CDC Urges HIV Tests for Everyone 13-64

Fri. September 22, 2006 12:00 AM by

Atlanta, GA - An HIV test should be almost as common as a cholesterol check, say federal health officials, who Thursday recommended routine testing for the AIDS virus for most Americans.

The U.S. Centers for Disease Control and Prevention said people between the ages of 13 and 64 should be tested for the virus when they get other routine medical tests.

According to The CDC’s media announcement issued Thursday, the recommendations aim to simplify the HIV testing process in health care settings and increase early HIV diagnosis among the estimated more than 250,000 HIV-positive Americans who are unaware of their infection.

The guidelines could help end the stigma of HIV testing, prevent further spread of the disease, and lead to needed care for an estimated 250,000 Americans who don't yet know they have it, CDC officials said.

"We urgently need new approaches to reach the quarter-million Americans with HIV who do not realize they are infected," said Dr. Julie L. Gerberding, CDC director, in a media release. "People with HIV have a right to know that they are infected so they can seek treatment and take steps to protect themselves and their partners."

Nearly half of new HIV infections are discovered when doctors are trying to diagnose a patient who has already grown sick with an HIV-related illness, CDC officials said.

"By identifying people earlier through a screening program, we'll allow them to access life-extending therapy, and also through prevention services, learn how to avoid transmitting HIV infection to others," Dr. Timothy Mastro, acting director of the CDC's division of HIV/AIDS prevention, told the Associated Press.

But some groups are concerned that the CDC’s recommendations could violate America’s civil rights.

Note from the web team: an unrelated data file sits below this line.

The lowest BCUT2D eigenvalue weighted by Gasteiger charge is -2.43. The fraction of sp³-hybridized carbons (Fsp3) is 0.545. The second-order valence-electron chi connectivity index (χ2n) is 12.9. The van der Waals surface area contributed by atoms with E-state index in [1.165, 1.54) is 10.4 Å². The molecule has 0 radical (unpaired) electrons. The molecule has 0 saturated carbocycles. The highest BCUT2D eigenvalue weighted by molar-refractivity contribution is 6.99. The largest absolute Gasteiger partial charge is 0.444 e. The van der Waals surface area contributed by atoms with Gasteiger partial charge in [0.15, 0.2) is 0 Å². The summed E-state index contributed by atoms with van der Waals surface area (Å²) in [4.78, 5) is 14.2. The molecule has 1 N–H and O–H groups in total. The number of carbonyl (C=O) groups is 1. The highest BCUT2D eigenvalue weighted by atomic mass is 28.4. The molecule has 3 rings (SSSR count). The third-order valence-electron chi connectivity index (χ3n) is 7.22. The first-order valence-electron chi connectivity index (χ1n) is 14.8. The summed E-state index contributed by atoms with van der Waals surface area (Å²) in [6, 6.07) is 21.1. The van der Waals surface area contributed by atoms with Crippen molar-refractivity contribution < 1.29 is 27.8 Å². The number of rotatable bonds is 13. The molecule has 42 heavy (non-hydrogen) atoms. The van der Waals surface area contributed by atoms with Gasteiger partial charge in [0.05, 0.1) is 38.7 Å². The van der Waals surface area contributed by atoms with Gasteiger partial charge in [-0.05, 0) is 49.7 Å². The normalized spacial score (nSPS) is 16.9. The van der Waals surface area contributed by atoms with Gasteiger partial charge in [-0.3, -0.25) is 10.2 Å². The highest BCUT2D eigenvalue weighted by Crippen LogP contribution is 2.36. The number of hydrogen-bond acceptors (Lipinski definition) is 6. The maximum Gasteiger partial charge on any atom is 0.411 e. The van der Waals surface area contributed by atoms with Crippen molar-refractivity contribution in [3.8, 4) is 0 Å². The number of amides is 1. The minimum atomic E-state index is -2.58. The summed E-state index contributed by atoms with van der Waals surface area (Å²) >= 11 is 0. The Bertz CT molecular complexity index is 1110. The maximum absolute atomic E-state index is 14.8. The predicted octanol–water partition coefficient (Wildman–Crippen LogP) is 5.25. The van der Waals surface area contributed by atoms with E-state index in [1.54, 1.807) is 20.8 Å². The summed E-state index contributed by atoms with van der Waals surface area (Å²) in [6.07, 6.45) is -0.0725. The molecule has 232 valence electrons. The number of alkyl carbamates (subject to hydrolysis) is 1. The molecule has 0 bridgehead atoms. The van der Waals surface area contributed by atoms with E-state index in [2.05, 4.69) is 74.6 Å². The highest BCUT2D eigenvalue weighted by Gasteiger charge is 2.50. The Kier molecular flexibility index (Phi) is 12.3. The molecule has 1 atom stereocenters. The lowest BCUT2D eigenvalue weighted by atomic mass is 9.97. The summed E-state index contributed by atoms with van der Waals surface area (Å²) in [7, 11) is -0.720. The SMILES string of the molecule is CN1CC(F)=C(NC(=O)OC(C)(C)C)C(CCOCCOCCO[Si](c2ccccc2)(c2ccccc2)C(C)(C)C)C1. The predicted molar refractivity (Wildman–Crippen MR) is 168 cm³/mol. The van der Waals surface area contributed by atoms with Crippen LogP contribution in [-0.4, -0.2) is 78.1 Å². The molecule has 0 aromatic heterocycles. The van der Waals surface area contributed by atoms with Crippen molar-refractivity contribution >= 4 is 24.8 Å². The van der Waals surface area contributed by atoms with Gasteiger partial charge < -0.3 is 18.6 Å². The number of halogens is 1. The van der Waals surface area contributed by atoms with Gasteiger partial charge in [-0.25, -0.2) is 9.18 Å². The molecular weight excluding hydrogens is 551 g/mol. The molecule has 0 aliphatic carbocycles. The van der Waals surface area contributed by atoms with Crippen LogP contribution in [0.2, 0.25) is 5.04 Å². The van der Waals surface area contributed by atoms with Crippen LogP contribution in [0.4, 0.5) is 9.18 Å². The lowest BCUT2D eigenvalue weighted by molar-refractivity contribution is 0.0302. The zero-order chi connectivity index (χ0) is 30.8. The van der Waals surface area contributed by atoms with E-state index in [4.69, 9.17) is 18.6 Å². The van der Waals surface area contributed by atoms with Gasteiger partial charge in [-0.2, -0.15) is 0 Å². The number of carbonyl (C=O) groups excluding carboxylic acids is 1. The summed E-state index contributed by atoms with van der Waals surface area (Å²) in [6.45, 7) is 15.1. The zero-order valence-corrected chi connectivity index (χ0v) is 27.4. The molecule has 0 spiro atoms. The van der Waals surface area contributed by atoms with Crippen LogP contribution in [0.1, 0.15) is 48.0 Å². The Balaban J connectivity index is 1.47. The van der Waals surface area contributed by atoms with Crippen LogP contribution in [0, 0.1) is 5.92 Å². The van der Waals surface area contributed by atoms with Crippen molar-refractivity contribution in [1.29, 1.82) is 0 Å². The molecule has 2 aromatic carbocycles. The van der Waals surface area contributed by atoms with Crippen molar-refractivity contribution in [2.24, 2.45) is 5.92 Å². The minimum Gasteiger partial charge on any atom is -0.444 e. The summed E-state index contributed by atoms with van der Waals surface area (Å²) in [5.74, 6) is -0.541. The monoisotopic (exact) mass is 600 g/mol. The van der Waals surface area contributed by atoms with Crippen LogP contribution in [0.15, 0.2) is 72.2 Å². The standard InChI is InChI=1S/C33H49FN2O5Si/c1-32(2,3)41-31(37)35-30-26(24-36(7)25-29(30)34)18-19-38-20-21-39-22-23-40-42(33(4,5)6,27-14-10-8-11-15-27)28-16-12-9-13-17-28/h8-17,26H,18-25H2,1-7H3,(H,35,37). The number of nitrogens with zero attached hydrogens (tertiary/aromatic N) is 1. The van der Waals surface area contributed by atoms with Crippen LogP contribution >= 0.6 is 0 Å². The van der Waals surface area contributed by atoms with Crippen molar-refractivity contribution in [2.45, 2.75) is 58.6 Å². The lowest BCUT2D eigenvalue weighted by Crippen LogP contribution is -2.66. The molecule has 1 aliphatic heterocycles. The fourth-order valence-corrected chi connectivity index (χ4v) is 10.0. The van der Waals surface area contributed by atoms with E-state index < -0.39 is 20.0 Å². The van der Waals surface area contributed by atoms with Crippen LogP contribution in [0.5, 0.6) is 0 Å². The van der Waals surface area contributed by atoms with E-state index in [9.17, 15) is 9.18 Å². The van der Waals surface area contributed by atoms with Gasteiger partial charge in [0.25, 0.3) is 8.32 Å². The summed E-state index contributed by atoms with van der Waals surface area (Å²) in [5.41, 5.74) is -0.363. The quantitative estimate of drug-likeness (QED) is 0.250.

In a response to the CDC’s announcement, the American Civil Liberties Union released a statement saying that the new recommendations may harm the health of those newly diagnosed with HIV and compromise the civil rights of anyone seeking medical treatment.

“The CDC should be commended for trying to increase the number of people tested for HIV, but eliminating the only safeguards that guarantee that testing is voluntary and informed does little to ensure that people will receive the care they need,” said Rose Saxe, a staff attorney with the ACLU AIDS Project, in a press statement. “Studies have shown that patients who are tested without consent are less likely to get the follow-up care that is critical to maintaining good health.”

Under the new guidelines, patients would be tested for the AIDS virus as part of the standard tests they get when they go for urgent or emergency care, or even during a routine physical.

The CDC recommends everyone get tested at least once, but annual testing is urged only for people at high risk.

The AP reports that the recommendation, if fully implemented, could mean testing for to 100 to 200 million Americans, said Ron Spair, chief financial officer of Pennsylvania-based OraSure Technologies, one of three companies that sell rapid-result HIV tests in the United States.

The CDC has been working on the guidelines for about three years, and got input from more than 100 groups, including doctors' associations and HIV patient support groups.

Written By Troy Espera

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